The process of bringing a new drug to market is typically lengthy and involves several steps. As a result, the procedure may take a long time to complete, and even then, only a tiny percentage of pharmaceuticals produced can pass the examination. The Food and Drug Administration (FDA) is in charge of approving products in the country. Before being approved, manufactured pharmaceuticals must pass both pre-clinical and clinical tests.
This starts with laboratory examinations, which they must pass to analyze the drug’s dose’s critical details. For pre-clinical research, living tissues and animals are used in the laboratory. At this stage, data concerning the safety of the drugs are collected. Another critical goal for carrying out the preclinical study is for coming up with the dose that will be safe to use on humans in the subsequent stages. Therefore, it is vital to collect accurate information in order to commence safe trials on humans (Lipsky & Sharp, 2001).
In clinical trials, the researchers carry out studies on volunteer human beings with the main aim of examining the safety and efficiency of the pharmaceutical under study. Clinical trials aim to find out if the drug is safe or harmful to humans. It also examines their effectiveness compared to the existing ones. Clinical trials comprise of three phases.
Phase 1: The main aim here is to find out the maximum possible dosage that is advisable to a patient before undesirable outcomes become unbearable (Gad, 2009). The study recruits a small sample size of less than 100 individuals.
Phase 2: it studies whether the drug has any biological effect. This phase also continues to assess the safety of the drug and determine how effective the drugs are. The sample size in this phase is usually between 100-300 human volunteers (Gad, 2009).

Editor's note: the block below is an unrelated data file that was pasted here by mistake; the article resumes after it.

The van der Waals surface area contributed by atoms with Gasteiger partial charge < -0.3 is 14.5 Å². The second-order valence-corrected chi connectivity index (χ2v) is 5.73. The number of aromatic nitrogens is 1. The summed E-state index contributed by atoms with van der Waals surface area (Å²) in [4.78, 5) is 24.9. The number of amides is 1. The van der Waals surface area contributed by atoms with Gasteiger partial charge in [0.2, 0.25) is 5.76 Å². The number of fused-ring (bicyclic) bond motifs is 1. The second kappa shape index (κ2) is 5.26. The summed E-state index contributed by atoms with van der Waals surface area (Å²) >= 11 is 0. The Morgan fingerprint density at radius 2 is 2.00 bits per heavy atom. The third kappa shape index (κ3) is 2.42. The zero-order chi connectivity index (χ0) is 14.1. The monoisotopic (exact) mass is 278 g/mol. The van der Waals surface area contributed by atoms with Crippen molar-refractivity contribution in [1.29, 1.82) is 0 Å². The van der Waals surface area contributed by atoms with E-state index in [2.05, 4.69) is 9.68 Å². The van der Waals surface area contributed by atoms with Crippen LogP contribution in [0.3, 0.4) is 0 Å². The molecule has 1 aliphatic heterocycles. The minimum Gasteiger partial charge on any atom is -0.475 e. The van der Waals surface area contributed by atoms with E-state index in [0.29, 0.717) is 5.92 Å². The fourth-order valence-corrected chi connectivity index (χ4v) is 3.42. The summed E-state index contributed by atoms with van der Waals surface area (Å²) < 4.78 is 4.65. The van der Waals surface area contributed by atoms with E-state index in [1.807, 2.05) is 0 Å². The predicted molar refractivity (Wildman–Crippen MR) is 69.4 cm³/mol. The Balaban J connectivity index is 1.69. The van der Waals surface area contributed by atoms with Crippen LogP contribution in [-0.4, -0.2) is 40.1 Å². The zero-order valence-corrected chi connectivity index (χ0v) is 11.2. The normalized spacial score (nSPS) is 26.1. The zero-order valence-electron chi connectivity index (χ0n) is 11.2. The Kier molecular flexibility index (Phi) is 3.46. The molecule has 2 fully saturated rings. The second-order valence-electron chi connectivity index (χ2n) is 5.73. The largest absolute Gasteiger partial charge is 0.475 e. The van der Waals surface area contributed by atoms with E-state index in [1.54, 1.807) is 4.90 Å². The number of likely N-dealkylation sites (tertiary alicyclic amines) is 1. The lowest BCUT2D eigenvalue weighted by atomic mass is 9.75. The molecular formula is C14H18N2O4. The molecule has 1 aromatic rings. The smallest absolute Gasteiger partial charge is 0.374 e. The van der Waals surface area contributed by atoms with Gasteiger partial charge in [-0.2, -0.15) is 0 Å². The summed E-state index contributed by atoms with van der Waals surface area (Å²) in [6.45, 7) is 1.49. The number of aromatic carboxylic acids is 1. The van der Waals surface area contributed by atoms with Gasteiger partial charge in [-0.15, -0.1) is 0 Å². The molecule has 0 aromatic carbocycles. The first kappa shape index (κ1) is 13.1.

Phase 3: the main purpose is to determine the value that this new intervention will add to the existing clinical practice. The sample size is 300 to 3000 people. In this phase as well, the pharmaceutical in question is tested against the current treatment (Gad, 2009). Phase 3 trials usually last longer due to the large sample size involved.
The process of approval and introduction of new pharmaceuticals to the market is usually lengthy and costly. The process may take as long as 12 years between the time of discovery and introduction to the market (Lipsky & Sharp, 2001). Several stages are involved in the testing of the pharmaceuticals making the process lengthy. The process is equally expensive. Before the introduction to the market, the manufacturing company may spend nearly $2 billion (Lipsky & Sharp, 2001). Yet still, the success is not a guarantee.
Before the commencing of any trial, the manufacturer must seek an approval from the FDA. The FDA examines results from the pre-clinical trials keenly to establish the possibility of carrying out the test on humans. FDA consists of a board of scientists, who are responsible for supervising the trial process of a new pharmaceutical. They also offer advice to the manufacturing company concerning the type of individuals to use for the test trials and the laid out procedure (Institute of Medicine and National Research Council, 2005).
Gad, S.C. (2009). Clinical Trials Handbook. Hoboken, NJ: John Wiley & Sons.
Institute of Medicine and National Research Council. (2005). Federal Agency Roles in Cancer Drug Development from Preclinical Research to New Drug Approval. Washington, DC: National Academies Press.
Lipsky, M.S., & Sharp L.K. (2001). From Idea To Market: The Drug Approval Process. The Journal of the American Board of Family Practice, 14(5), 362-367